Attributed to the Painter of Berlin 1686 or the Painter of Tarquinia RC 3984 Greek; Athens
About this artwork
Ancient artists frequently depicted events from the life of the demigod Herakles, especially the Twelve Labors he had to complete to attain immortality. On this amphora (storage jar) the great hero completes his first assignment—to kill a lion with an invincible hide that was terrorizing the village of Nemea. Here the contest has been decided; Herakles strangles the lion, whose jaws he has pried open with his bare hands. To the right stand Athena and Hermes; on the other stand a nymph and Iolaos, Herakles’s nephew and companion. In subsequent episodes, Herakles often wears the lion’s pelt, either as a headdress or over his arm, as a protective cloak.
These vases were used for the transport and storage of items such as wine and olives, and they were given as prizes in athletic competitions. Many vases have been damaged, either in antiquity or in modern times, and repaired. However, this amphora remains intact, with only a few losses, such as the chips on the rim, and some surface abrasion. The vivid white gloss that highlights the women’s skin and the shield is especially well preserved.
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Warren G. Moon and Louise Berge, eds., Greek Vase-Painting in Midwestern Collections (Chicago: Art Institute of Chicago, 1979), pp. 52-53, no. 31.
Bulletin of the Art Institute of Chicago, vol. 74, no. 1 (January-March, 1980), p. 8.
H. Bloesch, Greek Vases From the Hirschmann Collection (Zurich: Rohr, 1982), no. 24.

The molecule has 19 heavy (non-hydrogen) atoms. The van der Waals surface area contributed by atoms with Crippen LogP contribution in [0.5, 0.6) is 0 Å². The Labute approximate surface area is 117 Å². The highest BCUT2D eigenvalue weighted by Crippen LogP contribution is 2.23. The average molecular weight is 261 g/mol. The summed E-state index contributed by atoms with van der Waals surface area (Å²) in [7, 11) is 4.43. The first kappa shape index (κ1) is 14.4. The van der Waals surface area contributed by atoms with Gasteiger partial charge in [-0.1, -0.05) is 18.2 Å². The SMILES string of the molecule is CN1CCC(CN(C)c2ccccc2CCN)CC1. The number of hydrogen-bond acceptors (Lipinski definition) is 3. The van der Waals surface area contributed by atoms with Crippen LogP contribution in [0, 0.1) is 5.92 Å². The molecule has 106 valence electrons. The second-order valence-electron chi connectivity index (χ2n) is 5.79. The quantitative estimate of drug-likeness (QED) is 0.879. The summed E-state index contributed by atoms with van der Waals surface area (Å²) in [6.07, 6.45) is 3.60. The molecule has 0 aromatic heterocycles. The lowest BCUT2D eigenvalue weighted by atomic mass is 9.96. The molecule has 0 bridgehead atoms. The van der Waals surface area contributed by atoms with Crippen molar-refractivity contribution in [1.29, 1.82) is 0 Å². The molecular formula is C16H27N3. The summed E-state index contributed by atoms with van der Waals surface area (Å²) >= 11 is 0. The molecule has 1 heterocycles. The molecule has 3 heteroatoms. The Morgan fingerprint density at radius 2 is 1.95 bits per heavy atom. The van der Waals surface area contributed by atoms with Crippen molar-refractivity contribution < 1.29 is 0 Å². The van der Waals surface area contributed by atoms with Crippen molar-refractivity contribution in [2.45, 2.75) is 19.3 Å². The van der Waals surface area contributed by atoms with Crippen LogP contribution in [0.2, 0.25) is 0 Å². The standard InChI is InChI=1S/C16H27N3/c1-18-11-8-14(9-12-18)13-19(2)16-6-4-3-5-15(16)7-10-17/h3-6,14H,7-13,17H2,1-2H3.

Dietrich von Bothmer, The Amasis Painter and His World: Vase-Painting in Sixth-Century B.C. Athens (Los Angeles: J. Paul Getty Museum, 1985), p. 49, 51, fig. 50 (ill.).
Jody Maxmin, “A New Amphora by the Painter of Berlin 1686,” in Studien zur Mythologie und Vasenmalerei: Konrad Schauenburg zum 65. Geburtstag am 16. April 1986 (Mainz: Philipp von Zabern, 1986), p. 39.
A.W. Johnston, “Amasis and the Vase Trade,” in Papers on the Amasis Painter and his World, ed. M. True (Los Angeles: Getty Center for the History of Art, 1987), pp. 151-3.
John Griffiths Pedley, Ancient Art at the Art Institute of Chicago, Art Institute of Chicago Museum Studies, 20, 1 (1994), pp. 38-39, no. 20 (ill.).
Classical Philology, Front Matter, vol. 92, no. 3 (July 1997), cover ill.
James N. Wood, Treasures from the The Art Institute of Chicago (Chicago: Art Institute of Chicago, 2000), p. 71, (ill.)
M.D. Stansbury-O’Donnell, Vase Painting, Gender, and Social Identity in Archaic Athens (Cambridge: Cambridge University Press, 2006), p. 14, fig. 4.
A.W. Johnston, Trademarks on Greek Vases: Addenda (Liverpool: Aris and Phillips, 2006), pp. 117, 5D no. 3a and 86, 16B no. 29a.
Karen Manchester, Recasting the Past: Collecting and Presenting Antiquities at the Art Institute of Chicago (Chicago: Art Institute of Chicago; New York: Yale University Press, 2012), pp. 32, 59, fig. 9.1.
The Art Institute of Chicago, The Essential Guide (Chicago: Art Institute of Chicago, 2013), p. 68.
Art Institute of Chicago, Greek Vase-Painting in Midwestern Collections, December 22, 1979 – February 24, 1980.
Art Institute of Chicago, Myth and Legend in Classical Art, Gallery 101A, February 28, 1987 - August 28, 1987.
Art Institute of Chicago, The Human Figure in Early Greek Art, A Preview, Part One, Gallery 101A, September 1, 1988 – May 24, 1989.
Art Institute of Chicago, The Human Figure in Early Greek Art, A Preview, Part Two, Gallery 120A, September 24, 1989 - February 21, 1990.
Art Institute of Chicago, Ancient Art Galleries, Gallery 155, April 20, 1994 - February 6, 2012.
Art Institute of Chicago, Of Gods and Glamour: The Mary and Michael Jaharis Galleries of Greek, Roman, and Byzantine Art, Gallery 151, November 11, 2012 - present.
Summa Galleries, Beverly Hills, by 1977 [according to a letter from Dietrich von Bothmer dated June 9, 1978, in curatorial object file]; Earl Keefer, Culver City, by 1978; sold to the Art Institute of Chicago, 1978.
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